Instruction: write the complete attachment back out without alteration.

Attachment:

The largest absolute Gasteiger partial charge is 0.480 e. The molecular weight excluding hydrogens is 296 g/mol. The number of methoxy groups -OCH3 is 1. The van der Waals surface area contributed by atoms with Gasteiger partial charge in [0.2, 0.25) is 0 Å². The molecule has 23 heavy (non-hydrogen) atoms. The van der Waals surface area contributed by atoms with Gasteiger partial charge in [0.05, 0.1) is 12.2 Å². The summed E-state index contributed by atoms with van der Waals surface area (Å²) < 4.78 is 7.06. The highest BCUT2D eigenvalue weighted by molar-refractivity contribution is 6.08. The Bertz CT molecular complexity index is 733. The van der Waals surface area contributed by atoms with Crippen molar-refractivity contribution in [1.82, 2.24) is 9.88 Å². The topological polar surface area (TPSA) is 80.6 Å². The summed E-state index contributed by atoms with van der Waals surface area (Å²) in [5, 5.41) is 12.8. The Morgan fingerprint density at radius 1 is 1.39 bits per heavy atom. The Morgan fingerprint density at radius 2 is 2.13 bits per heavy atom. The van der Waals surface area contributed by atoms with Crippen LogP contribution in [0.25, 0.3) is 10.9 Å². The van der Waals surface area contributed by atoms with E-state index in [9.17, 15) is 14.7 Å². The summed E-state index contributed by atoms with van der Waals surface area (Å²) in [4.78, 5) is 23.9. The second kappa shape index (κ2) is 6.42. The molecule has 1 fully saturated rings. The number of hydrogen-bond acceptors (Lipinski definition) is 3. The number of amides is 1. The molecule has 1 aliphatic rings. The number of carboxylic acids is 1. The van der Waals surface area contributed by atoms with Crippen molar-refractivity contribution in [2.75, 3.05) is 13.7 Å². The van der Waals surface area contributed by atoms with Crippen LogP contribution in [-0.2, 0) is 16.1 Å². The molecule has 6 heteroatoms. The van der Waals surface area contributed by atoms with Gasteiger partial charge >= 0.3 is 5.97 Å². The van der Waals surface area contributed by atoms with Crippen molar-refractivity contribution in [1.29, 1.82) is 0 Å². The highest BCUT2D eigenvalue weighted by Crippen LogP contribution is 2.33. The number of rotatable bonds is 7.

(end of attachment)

The largest absolute Gasteiger partial charge is 0.480 e. The molecular weight excluding hydrogens is 296 g/mol. The number of methoxy groups -OCH3 is 1. The van der Waals surface area contributed by atoms with Gasteiger partial charge in [0.2, 0.25) is 0 Å². The molecule has 23 heavy (non-hydrogen) atoms. The van der Waals surface area contributed by atoms with Gasteiger partial charge in [0.05, 0.1) is 12.2 Å². The summed E-state index contributed by atoms with van der Waals surface area (Å²) < 4.78 is 7.06. The highest BCUT2D eigenvalue weighted by molar-refractivity contribution is 6.08. The Bertz CT molecular complexity index is 733. The van der Waals surface area contributed by atoms with Crippen molar-refractivity contribution in [1.82, 2.24) is 9.88 Å². The topological polar surface area (TPSA) is 80.6 Å². The summed E-state index contributed by atoms with van der Waals surface area (Å²) in [5, 5.41) is 12.8. The Morgan fingerprint density at radius 1 is 1.39 bits per heavy atom. The Morgan fingerprint density at radius 2 is 2.13 bits per heavy atom. The van der Waals surface area contributed by atoms with Crippen LogP contribution in [0.25, 0.3) is 10.9 Å². The van der Waals surface area contributed by atoms with E-state index in [9.17, 15) is 14.7 Å². The summed E-state index contributed by atoms with van der Waals surface area (Å²) in [4.78, 5) is 23.9. The second kappa shape index (κ2) is 6.42. The molecule has 1 fully saturated rings. The number of hydrogen-bond acceptors (Lipinski definition) is 3. The number of amides is 1. The molecule has 1 aliphatic rings. The number of carboxylic acids is 1. The van der Waals surface area contributed by atoms with Crippen molar-refractivity contribution in [2.75, 3.05) is 13.7 Å². The van der Waals surface area contributed by atoms with Crippen LogP contribution in [-0.2, 0) is 16.1 Å². The molecule has 6 heteroatoms. The van der Waals surface area contributed by atoms with Gasteiger partial charge >= 0.3 is 5.97 Å². The van der Waals surface area contributed by atoms with Crippen molar-refractivity contribution in [1.29, 1.82) is 0 Å². The highest BCUT2D eigenvalue weighted by Crippen LogP contribution is 2.33. The number of rotatable bonds is 7.